You may want to double-check that it works by running lua hello.lua. It may not be important for this trivial program, but can become important when you try more advanced ones.

$ lua lua/hello.lua
Hello from Lua 5.2

Now try it with runlua:

$ ./runlua lua/hello.lua
Hello from Lua 5.2

You can even run bytecode-compiled programs:

$ luac -o lua/hello.luac lua/hello.lua
$ ./runlua lua/hello.luac
Hello from Lua 5.2

We should also check that the error handling works. Put some garbage in a file called error.lua, for example

This file is not a Lua program.

Running it produces

$ ./runlua lua/error.lua
lua/error.lua:1: syntax error near 'is'

Calling C functions from Lua

It gets very interesting when Lua programs call back to your C or C++ functions. We'll create a function called howdy that prints its input arguments and returns the integer 123.

To be on the safe side, we'll declare C linkage for the function in the C++ version of the program. This has to do with name mangling, but in this case, it really doesn't matter: Lua just receives a pointer to a function, and that's that. But if you start using dynamic loading of shared libraries through dlopen and dlsym, this will be an issue. So let's do it correct from the start.

Copy the above program into a file called callback.cpp and add the howdy function.

#ifdef __cplusplus
extern "C"
#endif
int howdy(lua_State* state)
{
  // The number of function arguments will be on top of the stack.
  int args = lua_gettop(state);

  printf("howdy() was called with %d arguments:\n", args);

  for ( int n=1; n<=args; ++n) {
    printf("  argument %d: '%s'\n", n, lua_tostring(state, n));
  }

  // Push the return value on top of the stack. NOTE: We haven't popped the
  // input arguments to our function. To be honest, I haven't checked if we
  // must, but at least in stack machines like the JVM, the stack will be
  // cleaned between each function call.

  lua_pushnumber(state, 123);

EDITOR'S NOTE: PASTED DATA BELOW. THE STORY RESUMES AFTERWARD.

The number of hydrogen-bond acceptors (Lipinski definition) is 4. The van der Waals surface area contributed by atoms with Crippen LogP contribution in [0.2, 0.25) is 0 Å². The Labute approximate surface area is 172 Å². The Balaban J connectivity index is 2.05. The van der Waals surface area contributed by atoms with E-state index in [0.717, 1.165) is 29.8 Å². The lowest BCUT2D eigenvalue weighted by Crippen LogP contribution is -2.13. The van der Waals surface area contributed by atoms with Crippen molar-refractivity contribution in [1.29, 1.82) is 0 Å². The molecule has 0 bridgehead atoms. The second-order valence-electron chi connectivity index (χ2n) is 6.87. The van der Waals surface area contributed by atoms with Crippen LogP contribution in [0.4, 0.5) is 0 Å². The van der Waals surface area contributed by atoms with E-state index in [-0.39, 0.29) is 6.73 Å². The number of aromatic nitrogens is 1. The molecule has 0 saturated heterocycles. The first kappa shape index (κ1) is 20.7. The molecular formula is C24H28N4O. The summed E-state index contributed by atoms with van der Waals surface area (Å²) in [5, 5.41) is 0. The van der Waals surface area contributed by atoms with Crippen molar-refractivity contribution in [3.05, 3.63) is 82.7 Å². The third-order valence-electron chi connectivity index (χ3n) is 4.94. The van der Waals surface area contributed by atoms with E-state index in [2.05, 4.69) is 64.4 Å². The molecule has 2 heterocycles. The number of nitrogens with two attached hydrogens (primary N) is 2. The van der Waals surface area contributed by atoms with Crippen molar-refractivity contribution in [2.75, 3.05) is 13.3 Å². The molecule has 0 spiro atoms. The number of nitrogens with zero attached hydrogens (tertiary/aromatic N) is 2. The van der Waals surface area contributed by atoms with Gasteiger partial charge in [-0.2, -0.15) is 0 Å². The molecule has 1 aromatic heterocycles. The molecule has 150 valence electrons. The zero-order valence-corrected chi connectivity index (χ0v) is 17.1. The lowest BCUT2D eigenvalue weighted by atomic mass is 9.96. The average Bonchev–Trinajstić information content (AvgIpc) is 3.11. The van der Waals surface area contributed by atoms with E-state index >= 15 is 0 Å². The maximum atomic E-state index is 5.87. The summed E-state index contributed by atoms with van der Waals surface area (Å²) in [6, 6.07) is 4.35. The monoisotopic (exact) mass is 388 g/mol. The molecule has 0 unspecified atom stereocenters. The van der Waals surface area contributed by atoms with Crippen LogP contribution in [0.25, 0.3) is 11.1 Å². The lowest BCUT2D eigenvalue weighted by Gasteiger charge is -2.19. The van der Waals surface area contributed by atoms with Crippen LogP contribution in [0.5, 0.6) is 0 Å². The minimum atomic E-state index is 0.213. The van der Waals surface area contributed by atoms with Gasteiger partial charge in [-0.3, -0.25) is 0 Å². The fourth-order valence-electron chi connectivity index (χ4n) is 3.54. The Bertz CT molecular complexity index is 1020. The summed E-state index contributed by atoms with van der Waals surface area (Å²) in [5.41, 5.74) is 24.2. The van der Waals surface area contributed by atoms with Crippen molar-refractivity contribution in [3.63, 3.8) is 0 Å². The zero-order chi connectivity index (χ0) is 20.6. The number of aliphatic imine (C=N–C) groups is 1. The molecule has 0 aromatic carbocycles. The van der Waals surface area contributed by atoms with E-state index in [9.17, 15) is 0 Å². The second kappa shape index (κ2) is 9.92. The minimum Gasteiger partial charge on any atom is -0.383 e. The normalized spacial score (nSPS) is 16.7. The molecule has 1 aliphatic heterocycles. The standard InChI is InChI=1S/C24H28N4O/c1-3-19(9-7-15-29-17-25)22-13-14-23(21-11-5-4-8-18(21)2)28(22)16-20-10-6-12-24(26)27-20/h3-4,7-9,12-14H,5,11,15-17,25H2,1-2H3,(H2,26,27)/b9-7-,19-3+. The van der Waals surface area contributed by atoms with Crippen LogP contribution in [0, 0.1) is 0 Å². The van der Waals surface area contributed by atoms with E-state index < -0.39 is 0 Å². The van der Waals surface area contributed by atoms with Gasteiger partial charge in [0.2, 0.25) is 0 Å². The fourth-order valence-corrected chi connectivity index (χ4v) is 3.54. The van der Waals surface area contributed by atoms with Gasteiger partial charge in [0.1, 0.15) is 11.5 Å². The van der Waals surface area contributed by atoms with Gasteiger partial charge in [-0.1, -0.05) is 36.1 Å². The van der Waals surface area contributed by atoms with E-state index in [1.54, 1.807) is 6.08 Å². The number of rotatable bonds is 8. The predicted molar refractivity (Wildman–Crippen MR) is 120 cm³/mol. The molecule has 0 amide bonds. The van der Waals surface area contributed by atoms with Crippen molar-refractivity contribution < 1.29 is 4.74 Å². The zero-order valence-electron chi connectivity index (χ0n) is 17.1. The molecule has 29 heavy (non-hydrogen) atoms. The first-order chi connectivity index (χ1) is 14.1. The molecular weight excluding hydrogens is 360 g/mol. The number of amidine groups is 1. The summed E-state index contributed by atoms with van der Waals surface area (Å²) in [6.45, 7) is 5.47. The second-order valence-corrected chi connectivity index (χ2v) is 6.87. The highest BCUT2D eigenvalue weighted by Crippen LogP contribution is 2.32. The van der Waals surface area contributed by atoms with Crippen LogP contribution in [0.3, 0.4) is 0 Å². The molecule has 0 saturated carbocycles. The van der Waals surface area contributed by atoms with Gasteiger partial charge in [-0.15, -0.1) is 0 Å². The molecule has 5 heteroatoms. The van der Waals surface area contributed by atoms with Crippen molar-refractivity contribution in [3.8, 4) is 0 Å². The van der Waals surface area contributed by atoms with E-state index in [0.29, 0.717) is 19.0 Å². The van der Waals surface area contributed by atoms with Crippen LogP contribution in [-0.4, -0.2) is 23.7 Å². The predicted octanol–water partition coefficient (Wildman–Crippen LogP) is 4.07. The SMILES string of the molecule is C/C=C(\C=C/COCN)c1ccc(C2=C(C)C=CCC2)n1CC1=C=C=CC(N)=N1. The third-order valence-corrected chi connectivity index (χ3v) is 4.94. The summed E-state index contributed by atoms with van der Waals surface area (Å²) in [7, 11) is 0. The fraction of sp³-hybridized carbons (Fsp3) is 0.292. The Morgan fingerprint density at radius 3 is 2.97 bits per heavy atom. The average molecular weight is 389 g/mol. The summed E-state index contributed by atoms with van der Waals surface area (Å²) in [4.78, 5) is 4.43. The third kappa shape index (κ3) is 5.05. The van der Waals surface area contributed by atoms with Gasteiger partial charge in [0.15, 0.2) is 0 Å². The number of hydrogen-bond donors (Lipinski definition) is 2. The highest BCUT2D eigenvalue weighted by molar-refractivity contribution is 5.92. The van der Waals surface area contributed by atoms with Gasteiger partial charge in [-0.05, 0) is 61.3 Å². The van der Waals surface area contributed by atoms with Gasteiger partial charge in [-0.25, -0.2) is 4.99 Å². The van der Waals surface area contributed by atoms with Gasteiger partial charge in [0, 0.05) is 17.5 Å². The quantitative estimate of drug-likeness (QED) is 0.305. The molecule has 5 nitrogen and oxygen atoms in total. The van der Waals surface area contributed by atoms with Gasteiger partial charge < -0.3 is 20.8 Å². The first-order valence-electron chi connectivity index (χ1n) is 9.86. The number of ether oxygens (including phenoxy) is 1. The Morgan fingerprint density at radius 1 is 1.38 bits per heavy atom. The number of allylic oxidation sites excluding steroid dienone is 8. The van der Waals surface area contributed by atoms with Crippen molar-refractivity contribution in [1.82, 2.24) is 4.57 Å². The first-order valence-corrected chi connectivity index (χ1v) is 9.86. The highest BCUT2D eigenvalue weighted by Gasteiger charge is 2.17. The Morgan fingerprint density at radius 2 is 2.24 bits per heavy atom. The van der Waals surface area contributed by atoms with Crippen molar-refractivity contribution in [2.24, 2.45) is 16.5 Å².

// Let Lua know how many return values we've passed
  return 1;
}

We have to pass the address of this function to Lua along with a name. Put the following line somewhere between the call to lua_newstate and luaL_loadfile:

// Make howdy() available to Lua programs under the same name.
lua_register(state, "howdy", howdy);

Create a test program called callback.lua

io.write("Calling howdy() ...\n")
local value = howdy("First", "Second", 112233)
io.write(string.format("howdy() returned: %s\n", tostring(value)))

Compile and test it

$ g++ -W -Wall -g -I/usr/local/include -L/usr/local/lib \
    -llua  callback.cpp -o callback
$ ./callback lua/callback.lua
Calling howdy() ...
howdy() was called with 3 arguments:
  argument 1: 'First'
  argument 2: 'Second'
  argument 3: '112233'
howdy() returned: 123

I told you it was easy!

What next?

Read the Lua C API Reference. You've learned enough now to get going with it. Did you see my note about clearing the stack in howdy? You may want to investigate that.

Find out how to integrate Lua closures with your C functions.

If you want to hide or catch console output from Lua, you need to figure that out as well. I once did it by trapping io.write(); I copied its code from lualib.c and changed io_write to point to my own function. There is probably a better way to do it, though. Doing so is useful for things like game programming.

Use RAII or smart pointers to manage resources like lua_State.

I also strongly recommend to try out LuaJIT. Calling into your functions there is even easier, using LuaJIT's foreign function library. I'll write a blog post on how to do that as well. In short, just create ordinary C functions, compile as a shared library, copy their signatures into pure Lua source code and hook them up with LuaJIT's FFI library.

LuaJIT runs between 10-20 and up to 135 times faster than interpreted Lua, so it's definitely worth it.